The generic quality of the evidence cards, while very flexible in terms of how they can be utilized in different scenarios, proved to be one of the more problematic aspects of the game. Occasionally, we would identify a potential clue and not be sure which evidence card made the most sense, and if a code is scanned for an item that isn’t present, the app will reject it. On some of the more advanced scenarios we found clues that were similar or the same as evidence cards we previously identified and already on the evidence board- should we scan those again? And often we would forget which specific clues were represented by the very unspecific titles on the cards. Curiously, special item cards, which were designed to represent specific items in specific scenarios, were unnecessarily vague as well.

Time is also a key aspect of the game- each time you scan a code, the clock advances, and the potential for additional murder victims or even escape of your quarry grows. At the early stages of an investigation this doesn’t seem like a big deal, but if you waste too much time the chief will call and announce a new wrinkle to contend with and likely yell at you for taking so long. While we never took so long that we lost the game, there were quite a few instances where it resulted in a death of a witness, or another crime committed. Taking too long will dramatically change the narrative, and sometimes affects your final score.

As your team continues to question witnesses/suspects, the investigation leads to more locations, characters, and clues, and it’s up to the team to discuss and solve the case. This can often feel tedious, as you will find yourself going through the same dialogue paths if you go back to the same character for questioning. Once the team feels it is ready to solve the case, it’s time to scan Scotland Yard and go to the chief. Hitting the solve the crime button prompts a series of questions, the answers to which are the QR codes of the various cards and boards uncovered during the investigation. Those answers are scored by the app, and if a minimum value is met, your team wins the game and the full mystery is explained. If you don’t win, however, you can always go back and play the scenario again.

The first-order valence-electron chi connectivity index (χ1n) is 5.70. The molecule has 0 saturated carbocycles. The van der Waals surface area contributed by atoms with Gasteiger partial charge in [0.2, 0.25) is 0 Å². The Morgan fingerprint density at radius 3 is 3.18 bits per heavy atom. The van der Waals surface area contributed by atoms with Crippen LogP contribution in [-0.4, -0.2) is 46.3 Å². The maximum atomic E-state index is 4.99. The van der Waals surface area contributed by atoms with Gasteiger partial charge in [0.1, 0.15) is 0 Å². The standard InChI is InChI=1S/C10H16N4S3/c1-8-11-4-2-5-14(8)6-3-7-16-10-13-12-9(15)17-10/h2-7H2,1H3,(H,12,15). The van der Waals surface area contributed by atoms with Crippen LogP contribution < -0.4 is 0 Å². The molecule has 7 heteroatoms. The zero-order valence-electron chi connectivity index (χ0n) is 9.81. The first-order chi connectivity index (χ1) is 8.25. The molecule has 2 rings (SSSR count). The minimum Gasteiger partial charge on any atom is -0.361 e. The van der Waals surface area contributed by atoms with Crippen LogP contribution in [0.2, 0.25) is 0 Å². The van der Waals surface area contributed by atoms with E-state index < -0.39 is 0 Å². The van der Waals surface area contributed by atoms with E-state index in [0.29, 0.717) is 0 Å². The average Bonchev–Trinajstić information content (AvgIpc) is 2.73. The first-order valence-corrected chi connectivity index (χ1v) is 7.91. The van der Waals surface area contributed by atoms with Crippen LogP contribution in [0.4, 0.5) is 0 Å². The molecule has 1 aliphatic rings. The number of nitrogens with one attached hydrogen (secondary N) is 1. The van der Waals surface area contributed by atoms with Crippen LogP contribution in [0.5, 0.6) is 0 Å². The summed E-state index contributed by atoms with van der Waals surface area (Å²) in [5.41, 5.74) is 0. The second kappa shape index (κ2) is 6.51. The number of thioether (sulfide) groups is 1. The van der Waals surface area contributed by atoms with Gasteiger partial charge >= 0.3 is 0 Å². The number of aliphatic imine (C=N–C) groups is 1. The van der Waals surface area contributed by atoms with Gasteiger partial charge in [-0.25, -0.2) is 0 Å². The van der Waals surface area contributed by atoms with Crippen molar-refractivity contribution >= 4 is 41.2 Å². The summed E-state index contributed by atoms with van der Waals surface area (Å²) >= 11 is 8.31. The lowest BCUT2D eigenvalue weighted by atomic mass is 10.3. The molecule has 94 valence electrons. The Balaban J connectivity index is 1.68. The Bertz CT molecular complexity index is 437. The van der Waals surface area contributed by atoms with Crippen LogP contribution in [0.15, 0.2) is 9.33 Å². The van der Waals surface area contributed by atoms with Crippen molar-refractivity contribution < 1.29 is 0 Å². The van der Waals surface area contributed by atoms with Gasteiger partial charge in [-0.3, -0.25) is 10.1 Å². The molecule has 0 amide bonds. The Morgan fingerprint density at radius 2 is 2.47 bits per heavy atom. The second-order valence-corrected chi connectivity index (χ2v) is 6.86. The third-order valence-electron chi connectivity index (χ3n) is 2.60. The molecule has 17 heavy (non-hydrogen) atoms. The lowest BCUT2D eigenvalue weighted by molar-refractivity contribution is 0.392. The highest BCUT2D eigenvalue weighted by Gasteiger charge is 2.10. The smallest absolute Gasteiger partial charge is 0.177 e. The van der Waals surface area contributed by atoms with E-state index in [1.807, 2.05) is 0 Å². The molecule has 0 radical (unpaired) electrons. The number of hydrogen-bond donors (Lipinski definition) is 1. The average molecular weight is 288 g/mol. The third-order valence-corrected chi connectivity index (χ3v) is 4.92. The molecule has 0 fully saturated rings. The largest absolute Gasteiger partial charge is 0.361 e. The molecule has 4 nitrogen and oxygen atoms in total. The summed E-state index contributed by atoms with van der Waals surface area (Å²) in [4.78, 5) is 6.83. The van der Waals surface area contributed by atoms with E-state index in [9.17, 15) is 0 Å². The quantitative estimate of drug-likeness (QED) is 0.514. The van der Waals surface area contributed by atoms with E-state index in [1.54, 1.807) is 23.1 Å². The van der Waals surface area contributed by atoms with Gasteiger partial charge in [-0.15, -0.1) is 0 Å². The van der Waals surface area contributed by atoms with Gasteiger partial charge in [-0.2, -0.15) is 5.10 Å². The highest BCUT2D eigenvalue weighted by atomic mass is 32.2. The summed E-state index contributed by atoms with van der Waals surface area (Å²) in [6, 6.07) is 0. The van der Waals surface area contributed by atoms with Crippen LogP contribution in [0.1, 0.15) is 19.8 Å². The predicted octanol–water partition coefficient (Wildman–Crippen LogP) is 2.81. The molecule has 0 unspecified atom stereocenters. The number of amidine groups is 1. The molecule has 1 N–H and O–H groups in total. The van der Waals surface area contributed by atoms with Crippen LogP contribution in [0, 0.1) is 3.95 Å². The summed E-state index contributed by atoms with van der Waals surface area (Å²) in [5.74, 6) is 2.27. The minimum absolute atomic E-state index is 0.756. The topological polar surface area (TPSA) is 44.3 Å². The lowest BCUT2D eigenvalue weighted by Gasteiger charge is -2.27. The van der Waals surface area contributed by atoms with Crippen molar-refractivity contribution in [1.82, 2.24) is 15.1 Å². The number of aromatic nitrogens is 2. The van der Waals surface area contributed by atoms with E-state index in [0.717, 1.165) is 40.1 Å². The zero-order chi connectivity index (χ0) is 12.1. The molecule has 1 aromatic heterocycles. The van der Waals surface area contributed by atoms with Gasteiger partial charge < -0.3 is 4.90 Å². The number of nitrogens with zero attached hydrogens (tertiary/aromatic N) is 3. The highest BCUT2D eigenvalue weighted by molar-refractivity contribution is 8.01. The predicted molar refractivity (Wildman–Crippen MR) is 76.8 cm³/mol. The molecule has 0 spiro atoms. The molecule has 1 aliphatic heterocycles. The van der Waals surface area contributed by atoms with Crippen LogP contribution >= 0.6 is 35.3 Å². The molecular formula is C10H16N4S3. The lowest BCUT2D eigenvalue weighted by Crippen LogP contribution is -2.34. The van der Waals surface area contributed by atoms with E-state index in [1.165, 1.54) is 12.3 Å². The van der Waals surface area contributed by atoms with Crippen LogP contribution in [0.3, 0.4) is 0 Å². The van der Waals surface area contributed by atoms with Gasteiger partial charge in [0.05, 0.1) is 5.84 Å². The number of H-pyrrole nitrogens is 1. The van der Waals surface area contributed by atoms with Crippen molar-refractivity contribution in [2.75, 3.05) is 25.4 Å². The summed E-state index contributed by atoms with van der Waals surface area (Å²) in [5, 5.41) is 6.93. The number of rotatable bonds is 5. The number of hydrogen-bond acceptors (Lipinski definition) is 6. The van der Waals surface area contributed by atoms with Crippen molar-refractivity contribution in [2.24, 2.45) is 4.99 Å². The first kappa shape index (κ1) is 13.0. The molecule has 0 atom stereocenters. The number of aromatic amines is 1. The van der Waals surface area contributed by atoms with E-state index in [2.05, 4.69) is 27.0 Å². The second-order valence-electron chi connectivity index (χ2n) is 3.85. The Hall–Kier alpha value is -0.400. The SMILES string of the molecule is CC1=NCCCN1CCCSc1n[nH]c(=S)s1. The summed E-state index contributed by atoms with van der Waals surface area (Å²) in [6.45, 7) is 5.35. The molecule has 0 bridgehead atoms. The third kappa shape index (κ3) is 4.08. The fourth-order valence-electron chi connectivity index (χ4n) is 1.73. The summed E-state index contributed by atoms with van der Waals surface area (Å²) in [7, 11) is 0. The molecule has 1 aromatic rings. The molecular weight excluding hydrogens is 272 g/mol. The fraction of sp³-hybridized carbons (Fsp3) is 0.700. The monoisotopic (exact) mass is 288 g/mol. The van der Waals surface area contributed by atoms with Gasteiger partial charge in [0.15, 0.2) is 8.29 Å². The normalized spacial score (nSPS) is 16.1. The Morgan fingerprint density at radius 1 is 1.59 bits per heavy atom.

Chronicles of Crime is recommended to be played with up to four players, though due to the cooperative nature it could certainly be played with more, but I wouldn’t recommend it. To be honest, I even had fun playing it solo, though I found the game to be at its most enjoyable with two players. I missed the discussion and theorizing when playing by myself, but things got more chaotic the more players there were and at a certain point some players just get bored while watching the others do stuff. This was also a fun game to play with people who aren’t into more complex boardgames (such as my wife), as the complexity in the game lies more in the actual content of the scenarios than the game’s mechanics.

85

Great

Chronicles of Crime

Review Guidelines

A solid collaborative investigation game, Chronicles of Crimes leans heavily into technology with its app-driven gameplay, creating an experience that captures the essence of being in a procedural crime drama quite well. While some of the generic quality of its physical components can sometimes make things a little confusing, the carefully crafted narratives and extensibility of the game more than make up for it.

Mike Dunn is the old man of Gaming Trend, having cut his teeth on Atari consoles and First Edition Advanced Dungeons & Dragons back in the day. His involvement with Gaming Trend dates back to 2003, and he’s done everything from design and code to writing and managing. Now he has come full circle, with a rekindled passion for tabletop gaming and a recent debut as Dungeon Master (nearly forty years after he purchased the original DMG).